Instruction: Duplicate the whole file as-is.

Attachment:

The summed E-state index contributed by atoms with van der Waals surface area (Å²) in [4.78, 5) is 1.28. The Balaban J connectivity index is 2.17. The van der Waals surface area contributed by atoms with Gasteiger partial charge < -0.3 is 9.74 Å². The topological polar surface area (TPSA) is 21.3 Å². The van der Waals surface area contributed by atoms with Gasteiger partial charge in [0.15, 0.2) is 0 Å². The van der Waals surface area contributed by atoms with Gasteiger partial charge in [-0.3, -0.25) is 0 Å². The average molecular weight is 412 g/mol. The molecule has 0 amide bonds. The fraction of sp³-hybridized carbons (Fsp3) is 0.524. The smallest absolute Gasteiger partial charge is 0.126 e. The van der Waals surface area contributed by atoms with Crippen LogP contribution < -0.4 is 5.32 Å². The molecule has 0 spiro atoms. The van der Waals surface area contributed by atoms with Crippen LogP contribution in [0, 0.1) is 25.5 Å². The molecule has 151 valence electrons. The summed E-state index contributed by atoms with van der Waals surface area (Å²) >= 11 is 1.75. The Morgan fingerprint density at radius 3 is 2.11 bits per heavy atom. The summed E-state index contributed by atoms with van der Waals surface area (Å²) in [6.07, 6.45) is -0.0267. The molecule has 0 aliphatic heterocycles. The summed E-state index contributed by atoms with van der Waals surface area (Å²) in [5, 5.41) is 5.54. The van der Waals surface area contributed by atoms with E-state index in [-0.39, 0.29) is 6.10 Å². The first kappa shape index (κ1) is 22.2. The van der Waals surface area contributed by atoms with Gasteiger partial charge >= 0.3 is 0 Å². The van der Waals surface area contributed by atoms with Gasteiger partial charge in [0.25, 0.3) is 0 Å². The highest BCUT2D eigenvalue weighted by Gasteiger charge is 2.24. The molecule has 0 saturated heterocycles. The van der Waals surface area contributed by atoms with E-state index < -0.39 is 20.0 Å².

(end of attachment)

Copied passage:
The summed E-state index contributed by atoms with van der Waals surface area (Å²) in [4.78, 5) is 1.28. The Balaban J connectivity index is 2.17. The van der Waals surface area contributed by atoms with Gasteiger partial charge < -0.3 is 9.74 Å². The topological polar surface area (TPSA) is 21.3 Å². The van der Waals surface area contributed by atoms with Gasteiger partial charge in [0.15, 0.2) is 0 Å². The van der Waals surface area contributed by atoms with Gasteiger partial charge in [-0.3, -0.25) is 0 Å². The average molecular weight is 412 g/mol. The molecule has 0 amide bonds. The fraction of sp³-hybridized carbons (Fsp3) is 0.524. The smallest absolute Gasteiger partial charge is 0.126 e. The van der Waals surface area contributed by atoms with Crippen LogP contribution < -0.4 is 5.32 Å². The molecule has 0 spiro atoms. The van der Waals surface area contributed by atoms with Crippen LogP contribution in [0, 0.1) is 25.5 Å². The molecule has 151 valence electrons. The summed E-state index contributed by atoms with van der Waals surface area (Å²) >= 11 is 1.75. The Morgan fingerprint density at radius 3 is 2.11 bits per heavy atom. The summed E-state index contributed by atoms with van der Waals surface area (Å²) in [6.07, 6.45) is -0.0267. The molecule has 0 aliphatic heterocycles. The summed E-state index contributed by atoms with van der Waals surface area (Å²) in [5, 5.41) is 5.54. The van der Waals surface area contributed by atoms with E-state index in [-0.39, 0.29) is 6.10 Å². The first kappa shape index (κ1) is 22.2. The van der Waals surface area contributed by atoms with Gasteiger partial charge >= 0.3 is 0 Å². The van der Waals surface area contributed by atoms with Gasteiger partial charge in [0.25, 0.3) is 0 Å². The highest BCUT2D eigenvalue weighted by Gasteiger charge is 2.24. The molecule has 0 saturated heterocycles. The van der Waals surface area contributed by atoms with E-state index < -0.39 is 20.0 Å².